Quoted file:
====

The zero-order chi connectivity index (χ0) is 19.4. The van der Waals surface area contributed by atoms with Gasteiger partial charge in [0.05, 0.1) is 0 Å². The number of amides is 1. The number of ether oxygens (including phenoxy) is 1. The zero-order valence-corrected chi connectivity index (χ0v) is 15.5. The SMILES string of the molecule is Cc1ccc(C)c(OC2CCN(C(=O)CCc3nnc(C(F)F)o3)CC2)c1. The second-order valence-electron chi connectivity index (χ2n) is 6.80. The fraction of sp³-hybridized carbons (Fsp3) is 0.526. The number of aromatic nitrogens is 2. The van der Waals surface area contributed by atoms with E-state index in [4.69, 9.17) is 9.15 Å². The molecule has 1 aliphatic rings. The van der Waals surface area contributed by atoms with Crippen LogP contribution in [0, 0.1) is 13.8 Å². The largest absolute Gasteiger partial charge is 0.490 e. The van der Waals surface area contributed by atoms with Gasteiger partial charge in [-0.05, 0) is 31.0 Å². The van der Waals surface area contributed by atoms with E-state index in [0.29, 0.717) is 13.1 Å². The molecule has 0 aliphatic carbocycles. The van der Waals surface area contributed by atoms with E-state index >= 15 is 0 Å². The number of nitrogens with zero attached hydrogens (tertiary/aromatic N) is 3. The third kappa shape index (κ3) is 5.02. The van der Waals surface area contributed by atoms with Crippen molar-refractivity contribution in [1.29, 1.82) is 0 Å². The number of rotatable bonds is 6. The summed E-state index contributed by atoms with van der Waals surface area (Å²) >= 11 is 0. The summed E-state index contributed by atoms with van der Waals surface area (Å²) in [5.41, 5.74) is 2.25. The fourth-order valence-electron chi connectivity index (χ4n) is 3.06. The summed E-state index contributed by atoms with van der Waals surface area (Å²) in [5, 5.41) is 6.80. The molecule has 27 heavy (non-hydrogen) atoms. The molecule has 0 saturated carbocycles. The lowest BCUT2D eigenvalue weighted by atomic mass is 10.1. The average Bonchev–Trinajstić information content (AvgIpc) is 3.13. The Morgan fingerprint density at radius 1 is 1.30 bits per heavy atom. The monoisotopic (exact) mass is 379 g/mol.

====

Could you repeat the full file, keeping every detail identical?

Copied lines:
The zero-order chi connectivity index (χ0) is 19.4. The van der Waals surface area contributed by atoms with Gasteiger partial charge in [0.05, 0.1) is 0 Å². The number of amides is 1. The number of ether oxygens (including phenoxy) is 1. The zero-order valence-corrected chi connectivity index (χ0v) is 15.5. The SMILES string of the molecule is Cc1ccc(C)c(OC2CCN(C(=O)CCc3nnc(C(F)F)o3)CC2)c1. The second-order valence-electron chi connectivity index (χ2n) is 6.80. The fraction of sp³-hybridized carbons (Fsp3) is 0.526. The number of aromatic nitrogens is 2. The van der Waals surface area contributed by atoms with E-state index in [4.69, 9.17) is 9.15 Å². The molecule has 1 aliphatic rings. The van der Waals surface area contributed by atoms with Crippen LogP contribution in [0, 0.1) is 13.8 Å². The largest absolute Gasteiger partial charge is 0.490 e. The van der Waals surface area contributed by atoms with Gasteiger partial charge in [-0.05, 0) is 31.0 Å². The van der Waals surface area contributed by atoms with E-state index in [0.29, 0.717) is 13.1 Å². The molecule has 0 aliphatic carbocycles. The van der Waals surface area contributed by atoms with E-state index >= 15 is 0 Å². The number of nitrogens with zero attached hydrogens (tertiary/aromatic N) is 3. The third kappa shape index (κ3) is 5.02. The van der Waals surface area contributed by atoms with Crippen molar-refractivity contribution in [1.29, 1.82) is 0 Å². The number of rotatable bonds is 6. The summed E-state index contributed by atoms with van der Waals surface area (Å²) >= 11 is 0. The summed E-state index contributed by atoms with van der Waals surface area (Å²) in [5.41, 5.74) is 2.25. The fourth-order valence-electron chi connectivity index (χ4n) is 3.06. The summed E-state index contributed by atoms with van der Waals surface area (Å²) in [5, 5.41) is 6.80. The molecule has 27 heavy (non-hydrogen) atoms. The molecule has 0 saturated carbocycles. The lowest BCUT2D eigenvalue weighted by atomic mass is 10.1. The average Bonchev–Trinajstić information content (AvgIpc) is 3.13. The Morgan fingerprint density at radius 1 is 1.30 bits per heavy atom. The monoisotopic (exact) mass is 379 g/mol.